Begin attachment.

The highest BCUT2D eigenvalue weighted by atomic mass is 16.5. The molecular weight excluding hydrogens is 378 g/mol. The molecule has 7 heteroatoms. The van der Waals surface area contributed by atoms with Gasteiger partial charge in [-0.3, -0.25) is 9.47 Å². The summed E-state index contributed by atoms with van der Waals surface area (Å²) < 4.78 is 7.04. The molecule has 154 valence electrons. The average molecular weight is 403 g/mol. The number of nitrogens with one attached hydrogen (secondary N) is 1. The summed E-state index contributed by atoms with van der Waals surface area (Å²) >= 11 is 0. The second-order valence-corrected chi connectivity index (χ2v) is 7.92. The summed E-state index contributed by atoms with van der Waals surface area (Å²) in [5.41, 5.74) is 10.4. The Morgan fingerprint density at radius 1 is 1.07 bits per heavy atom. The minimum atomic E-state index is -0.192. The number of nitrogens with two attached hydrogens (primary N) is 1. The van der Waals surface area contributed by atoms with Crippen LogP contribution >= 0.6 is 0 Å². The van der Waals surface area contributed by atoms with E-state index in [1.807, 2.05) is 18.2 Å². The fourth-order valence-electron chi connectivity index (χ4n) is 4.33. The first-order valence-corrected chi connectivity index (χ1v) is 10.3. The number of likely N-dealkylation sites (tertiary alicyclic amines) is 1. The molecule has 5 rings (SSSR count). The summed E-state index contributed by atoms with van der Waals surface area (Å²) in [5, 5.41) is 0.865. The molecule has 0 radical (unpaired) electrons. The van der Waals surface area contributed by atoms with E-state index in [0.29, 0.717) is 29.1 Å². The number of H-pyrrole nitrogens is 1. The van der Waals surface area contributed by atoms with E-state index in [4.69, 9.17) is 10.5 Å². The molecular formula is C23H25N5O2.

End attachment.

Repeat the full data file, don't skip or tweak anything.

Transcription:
The highest BCUT2D eigenvalue weighted by atomic mass is 16.5. The molecular weight excluding hydrogens is 378 g/mol. The molecule has 7 heteroatoms. The van der Waals surface area contributed by atoms with Gasteiger partial charge in [-0.3, -0.25) is 9.47 Å². The summed E-state index contributed by atoms with van der Waals surface area (Å²) < 4.78 is 7.04. The molecule has 154 valence electrons. The average molecular weight is 403 g/mol. The number of nitrogens with one attached hydrogen (secondary N) is 1. The summed E-state index contributed by atoms with van der Waals surface area (Å²) >= 11 is 0. The second-order valence-corrected chi connectivity index (χ2v) is 7.92. The summed E-state index contributed by atoms with van der Waals surface area (Å²) in [5.41, 5.74) is 10.4. The Morgan fingerprint density at radius 1 is 1.07 bits per heavy atom. The minimum atomic E-state index is -0.192. The number of nitrogens with two attached hydrogens (primary N) is 1. The van der Waals surface area contributed by atoms with Crippen LogP contribution >= 0.6 is 0 Å². The van der Waals surface area contributed by atoms with E-state index in [1.807, 2.05) is 18.2 Å². The fourth-order valence-electron chi connectivity index (χ4n) is 4.33. The first-order valence-corrected chi connectivity index (χ1v) is 10.3. The number of likely N-dealkylation sites (tertiary alicyclic amines) is 1. The molecule has 5 rings (SSSR count). The summed E-state index contributed by atoms with van der Waals surface area (Å²) in [5, 5.41) is 0.865. The molecule has 0 radical (unpaired) electrons. The van der Waals surface area contributed by atoms with E-state index in [0.29, 0.717) is 29.1 Å². The number of H-pyrrole nitrogens is 1. The van der Waals surface area contributed by atoms with E-state index in [4.69, 9.17) is 10.5 Å². The molecular formula is C23H25N5O2.